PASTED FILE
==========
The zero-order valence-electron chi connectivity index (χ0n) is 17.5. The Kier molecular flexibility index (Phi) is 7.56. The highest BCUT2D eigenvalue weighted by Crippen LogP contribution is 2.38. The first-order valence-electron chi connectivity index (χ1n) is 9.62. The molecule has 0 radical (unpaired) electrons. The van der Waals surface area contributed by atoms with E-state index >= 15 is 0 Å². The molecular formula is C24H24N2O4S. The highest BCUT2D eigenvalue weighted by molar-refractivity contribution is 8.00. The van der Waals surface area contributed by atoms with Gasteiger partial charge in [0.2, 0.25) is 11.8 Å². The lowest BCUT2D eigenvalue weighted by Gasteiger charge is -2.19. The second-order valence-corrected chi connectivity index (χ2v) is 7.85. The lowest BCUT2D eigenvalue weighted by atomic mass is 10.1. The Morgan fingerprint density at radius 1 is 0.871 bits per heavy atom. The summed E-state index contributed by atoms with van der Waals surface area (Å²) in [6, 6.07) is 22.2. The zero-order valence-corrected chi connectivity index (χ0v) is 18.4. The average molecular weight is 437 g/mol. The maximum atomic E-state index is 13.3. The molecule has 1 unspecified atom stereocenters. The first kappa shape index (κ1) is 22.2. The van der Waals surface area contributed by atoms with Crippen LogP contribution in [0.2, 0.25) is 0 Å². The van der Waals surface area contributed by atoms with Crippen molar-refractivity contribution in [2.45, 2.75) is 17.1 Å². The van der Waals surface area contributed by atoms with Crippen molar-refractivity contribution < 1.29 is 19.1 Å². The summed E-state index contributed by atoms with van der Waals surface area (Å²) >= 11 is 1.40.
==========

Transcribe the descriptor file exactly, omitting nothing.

The zero-order valence-electron chi connectivity index (χ0n) is 17.5. The Kier molecular flexibility index (Phi) is 7.56. The highest BCUT2D eigenvalue weighted by Crippen LogP contribution is 2.38. The first-order valence-electron chi connectivity index (χ1n) is 9.62. The molecule has 0 radical (unpaired) electrons. The van der Waals surface area contributed by atoms with E-state index >= 15 is 0 Å². The molecular formula is C24H24N2O4S. The highest BCUT2D eigenvalue weighted by molar-refractivity contribution is 8.00. The van der Waals surface area contributed by atoms with Gasteiger partial charge in [0.2, 0.25) is 11.8 Å². The lowest BCUT2D eigenvalue weighted by Gasteiger charge is -2.19. The second-order valence-corrected chi connectivity index (χ2v) is 7.85. The lowest BCUT2D eigenvalue weighted by atomic mass is 10.1. The Morgan fingerprint density at radius 1 is 0.871 bits per heavy atom. The summed E-state index contributed by atoms with van der Waals surface area (Å²) in [6, 6.07) is 22.2. The zero-order valence-corrected chi connectivity index (χ0v) is 18.4. The average molecular weight is 437 g/mol. The maximum atomic E-state index is 13.3. The molecule has 1 unspecified atom stereocenters. The first kappa shape index (κ1) is 22.2. The van der Waals surface area contributed by atoms with Crippen LogP contribution in [0.2, 0.25) is 0 Å². The van der Waals surface area contributed by atoms with Crippen molar-refractivity contribution in [2.45, 2.75) is 17.1 Å². The van der Waals surface area contributed by atoms with Crippen molar-refractivity contribution < 1.29 is 19.1 Å². The summed E-state index contributed by atoms with van der Waals surface area (Å²) >= 11 is 1.40.